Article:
In summer's mellow midnight A cloudless moon shone through [The]1 open parlour window And rose trees wet with dew I sat in silent musing The soft wind waved my hair I told me heaven was glorious And sleeping earth was fair I needed not its breathing To bring such thoughts to me But still it whispered lowly How dark the woods will be The thick leaves in my murmur Are rustling like a dream And all their myriad voices Instinct with spirit seem I said go gently singer Thy wooing voice is kind But do not think its music Has power to reach my mind Play with the scented flower The young tree's subtle bough And leave my human feelings In their own course to flow The wanderer would not leave me Its kiss grew warmer still Oh come it sighed so sweetly I'll win thee 'gainst thy will Have we not been from childhood friends? Have I not loved thee long? As long as though has't loved the night Whose silence wakes my song And when thy heart is laid at rest Beneath the church yard stone I shall have time [no more]2 to mourn And thou to be alone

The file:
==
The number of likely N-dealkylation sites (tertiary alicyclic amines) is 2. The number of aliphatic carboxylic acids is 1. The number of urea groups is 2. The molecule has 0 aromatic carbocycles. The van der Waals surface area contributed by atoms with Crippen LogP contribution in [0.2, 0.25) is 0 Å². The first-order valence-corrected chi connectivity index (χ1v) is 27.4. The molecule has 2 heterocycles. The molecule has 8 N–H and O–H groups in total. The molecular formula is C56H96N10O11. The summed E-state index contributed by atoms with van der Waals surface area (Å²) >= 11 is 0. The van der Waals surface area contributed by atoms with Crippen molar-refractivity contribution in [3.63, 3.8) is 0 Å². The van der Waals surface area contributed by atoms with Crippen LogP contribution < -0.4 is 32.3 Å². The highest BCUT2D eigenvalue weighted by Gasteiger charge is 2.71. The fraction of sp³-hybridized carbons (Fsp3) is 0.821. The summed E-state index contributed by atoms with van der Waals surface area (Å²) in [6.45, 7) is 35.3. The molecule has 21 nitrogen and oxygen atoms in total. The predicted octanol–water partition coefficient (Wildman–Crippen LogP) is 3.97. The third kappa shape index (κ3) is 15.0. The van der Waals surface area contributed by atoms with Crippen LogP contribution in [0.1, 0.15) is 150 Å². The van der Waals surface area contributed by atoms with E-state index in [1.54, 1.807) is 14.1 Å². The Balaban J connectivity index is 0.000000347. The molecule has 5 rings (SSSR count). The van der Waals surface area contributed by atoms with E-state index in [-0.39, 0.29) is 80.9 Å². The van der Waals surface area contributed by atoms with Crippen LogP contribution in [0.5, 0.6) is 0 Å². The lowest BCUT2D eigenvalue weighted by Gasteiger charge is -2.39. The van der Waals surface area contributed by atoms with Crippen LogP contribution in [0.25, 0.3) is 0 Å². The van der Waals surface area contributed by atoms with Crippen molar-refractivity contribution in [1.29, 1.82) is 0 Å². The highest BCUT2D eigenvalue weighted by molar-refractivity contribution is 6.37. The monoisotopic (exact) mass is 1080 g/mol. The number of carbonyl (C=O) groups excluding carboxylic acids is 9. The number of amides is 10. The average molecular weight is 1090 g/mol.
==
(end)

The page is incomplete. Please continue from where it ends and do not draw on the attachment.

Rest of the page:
About the headline (FAQ)View original text (without footnotes)
Note: in the Fisk work, this is sung by Heathcliff
1 Bronte: "Our"
2 Bronte: "enough"
- by Emily Brontë (1818 - 1848), "The Night-Wind", from Wuthering Heights and Agnes Grey, first published 1850 [author's text not yet checked against a primary source]
Musical settings (art songs, Lieder, mélodies, (etc.), choral pieces, and other vocal works set to this text), listed by composer (not necessarily exhaustive)
- by Arthur Butterworth (b. 1923), "The Night-Wind", published 1970 [soprano, clarinet obbligato, and orchestra], from The Night Wind [text not verified]
- by Terry Fisk , "In summer's mellow midnight
", published 2002 [voice, piano], from Wuthering Heights, no. 38. [text verified 1 time]
- by Margaret Ada Sutherland (1897 - 1984), "The Night-Wind", 1914, published 1973. [voice and piano] [text not verified]
Researcher for this text: Terry Fisk
This text was added to the website: 2004-03-22
Line count: 36
Word count: 201